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Court Concludes That FRCP 34(b)(2)(E)(i) Requirements Do Not Apply to ESI

Posted on May 29th, 2015

The United States District Court for the District of Colorado considered a dispute regarding the scope of FRCP 34(b) in Arkansas River Power Authority v. Babcock & Wilcox Power Generation Group, Inc., Civil Action No. 14-cv-00638-CMA-NYW (D. Colo. May 5, 2015).

Defendant produced over 420,000 pages in TIFF format in response to Plaintiff’s requests, but did not provide an index of the documents. Plaintiff moved to compel because Defendant had both removed certain metadata fields prior to production and had failed to identify the location of the documents, the custodians, or the manner in which it was organized.

The parties disagreed regarding whether FRCP 34(b)(2)(E)(i) or (ii) should both apply. FRCP 34(b)(2)(E)(i) requires a party to produce documents in the usual course of business or organized and labeled to correspond to categories requested, whereas FRCP 34(b)(2)(E)(ii) states that if a party does not specify formatting, the production should be produced in the form in which it is ordinarily maintained or in reasonably useable form.

The court cited National Jewish Health v. WebMD Health Serv. Group, Inc., 2014 WL 2118585 at 6 (D.Colo. May 21, 2014), which held that FRCP 34(b)(2)(E)(i) only applies to hard documents, not ESI (noting that the ability to search ESI obviates the need to organize and label it). The court agreed, holding that FRCP 34(b)(2)(E)(ii) applies to Defendant’s ESI, and finding that Defendant had produced sufficient metadata fields to allow Plaintiff to search the data (including attachment, custodian, file type, file name, email send date, email recipient and sender, CC recipient, subject, location, and native file link).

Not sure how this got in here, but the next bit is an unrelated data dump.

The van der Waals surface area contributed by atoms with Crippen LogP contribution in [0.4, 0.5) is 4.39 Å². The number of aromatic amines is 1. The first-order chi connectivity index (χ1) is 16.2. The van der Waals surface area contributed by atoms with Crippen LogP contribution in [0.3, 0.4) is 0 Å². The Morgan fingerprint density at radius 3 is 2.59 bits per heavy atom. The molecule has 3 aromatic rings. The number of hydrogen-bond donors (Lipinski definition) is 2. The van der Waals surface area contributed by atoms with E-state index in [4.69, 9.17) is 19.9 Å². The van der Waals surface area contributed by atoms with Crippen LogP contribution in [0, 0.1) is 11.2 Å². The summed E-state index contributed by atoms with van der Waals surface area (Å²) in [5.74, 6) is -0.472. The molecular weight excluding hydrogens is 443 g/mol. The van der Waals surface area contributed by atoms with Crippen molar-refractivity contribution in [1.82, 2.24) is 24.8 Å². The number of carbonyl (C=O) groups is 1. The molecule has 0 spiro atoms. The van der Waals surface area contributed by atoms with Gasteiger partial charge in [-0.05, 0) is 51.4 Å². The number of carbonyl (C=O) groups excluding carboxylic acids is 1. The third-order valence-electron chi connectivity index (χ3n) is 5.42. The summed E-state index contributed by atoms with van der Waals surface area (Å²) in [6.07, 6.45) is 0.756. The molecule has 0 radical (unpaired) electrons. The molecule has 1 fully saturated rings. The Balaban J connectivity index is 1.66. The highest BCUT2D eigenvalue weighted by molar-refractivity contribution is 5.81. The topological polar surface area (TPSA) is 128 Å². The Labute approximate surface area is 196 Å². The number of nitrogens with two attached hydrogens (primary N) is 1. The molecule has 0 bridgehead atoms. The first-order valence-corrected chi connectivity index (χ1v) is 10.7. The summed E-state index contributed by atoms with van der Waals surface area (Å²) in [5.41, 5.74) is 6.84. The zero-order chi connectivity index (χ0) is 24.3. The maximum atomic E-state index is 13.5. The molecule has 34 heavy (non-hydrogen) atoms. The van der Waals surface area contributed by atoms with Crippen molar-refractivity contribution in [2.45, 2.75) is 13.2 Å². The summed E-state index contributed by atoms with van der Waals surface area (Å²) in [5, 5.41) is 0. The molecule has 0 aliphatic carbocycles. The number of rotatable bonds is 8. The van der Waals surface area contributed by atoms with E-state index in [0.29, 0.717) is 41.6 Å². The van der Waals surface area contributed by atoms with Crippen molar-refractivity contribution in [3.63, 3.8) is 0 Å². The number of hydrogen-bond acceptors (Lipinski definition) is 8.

The court held that Plaintiff could not support its contention that it could not search the ESI or that Defendant failed in its duty to provide ESI in a reasonably useable form as required under FRCP 34(b)(2)(E)(ii). The court also declined to order Defendants to produce additional metadata, as it had already produced the metadata agreed upon in the original discovery order.

ILS – Plaintiff Electronic Discovery Experts

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